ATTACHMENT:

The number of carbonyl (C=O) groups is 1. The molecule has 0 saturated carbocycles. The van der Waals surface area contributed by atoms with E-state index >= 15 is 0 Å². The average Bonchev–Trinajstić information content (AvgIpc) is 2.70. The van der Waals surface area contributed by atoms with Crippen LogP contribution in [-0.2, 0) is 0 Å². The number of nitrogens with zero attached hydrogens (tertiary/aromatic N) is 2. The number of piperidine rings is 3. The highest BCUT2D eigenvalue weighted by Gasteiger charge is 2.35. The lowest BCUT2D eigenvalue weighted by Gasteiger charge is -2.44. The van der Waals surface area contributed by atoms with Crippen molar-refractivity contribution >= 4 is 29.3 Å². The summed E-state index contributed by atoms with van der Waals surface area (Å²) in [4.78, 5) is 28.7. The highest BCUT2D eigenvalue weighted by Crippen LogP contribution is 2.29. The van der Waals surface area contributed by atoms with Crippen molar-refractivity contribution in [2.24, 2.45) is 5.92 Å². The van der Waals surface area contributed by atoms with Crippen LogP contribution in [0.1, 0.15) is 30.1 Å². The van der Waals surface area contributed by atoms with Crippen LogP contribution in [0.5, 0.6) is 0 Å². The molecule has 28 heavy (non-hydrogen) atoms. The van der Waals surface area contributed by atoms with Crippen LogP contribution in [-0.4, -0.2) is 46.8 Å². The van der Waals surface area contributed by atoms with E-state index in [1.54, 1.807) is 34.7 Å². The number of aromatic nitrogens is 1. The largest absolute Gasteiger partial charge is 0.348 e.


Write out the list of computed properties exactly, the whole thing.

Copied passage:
The number of carbonyl (C=O) groups is 1. The molecule has 0 saturated carbocycles. The van der Waals surface area contributed by atoms with E-state index >= 15 is 0 Å². The average Bonchev–Trinajstić information content (AvgIpc) is 2.70. The van der Waals surface area contributed by atoms with Crippen LogP contribution in [-0.2, 0) is 0 Å². The number of nitrogens with zero attached hydrogens (tertiary/aromatic N) is 2. The number of piperidine rings is 3. The highest BCUT2D eigenvalue weighted by Gasteiger charge is 2.35. The lowest BCUT2D eigenvalue weighted by Gasteiger charge is -2.44. The van der Waals surface area contributed by atoms with Crippen molar-refractivity contribution >= 4 is 29.3 Å². The summed E-state index contributed by atoms with van der Waals surface area (Å²) in [4.78, 5) is 28.7. The highest BCUT2D eigenvalue weighted by Crippen LogP contribution is 2.29. The van der Waals surface area contributed by atoms with Crippen molar-refractivity contribution in [2.24, 2.45) is 5.92 Å². The van der Waals surface area contributed by atoms with Crippen LogP contribution in [0.1, 0.15) is 30.1 Å². The van der Waals surface area contributed by atoms with Crippen LogP contribution in [0.5, 0.6) is 0 Å². The molecule has 28 heavy (non-hydrogen) atoms. The van der Waals surface area contributed by atoms with Crippen LogP contribution in [-0.4, -0.2) is 46.8 Å². The van der Waals surface area contributed by atoms with E-state index in [1.54, 1.807) is 34.7 Å². The number of aromatic nitrogens is 1. The largest absolute Gasteiger partial charge is 0.348 e.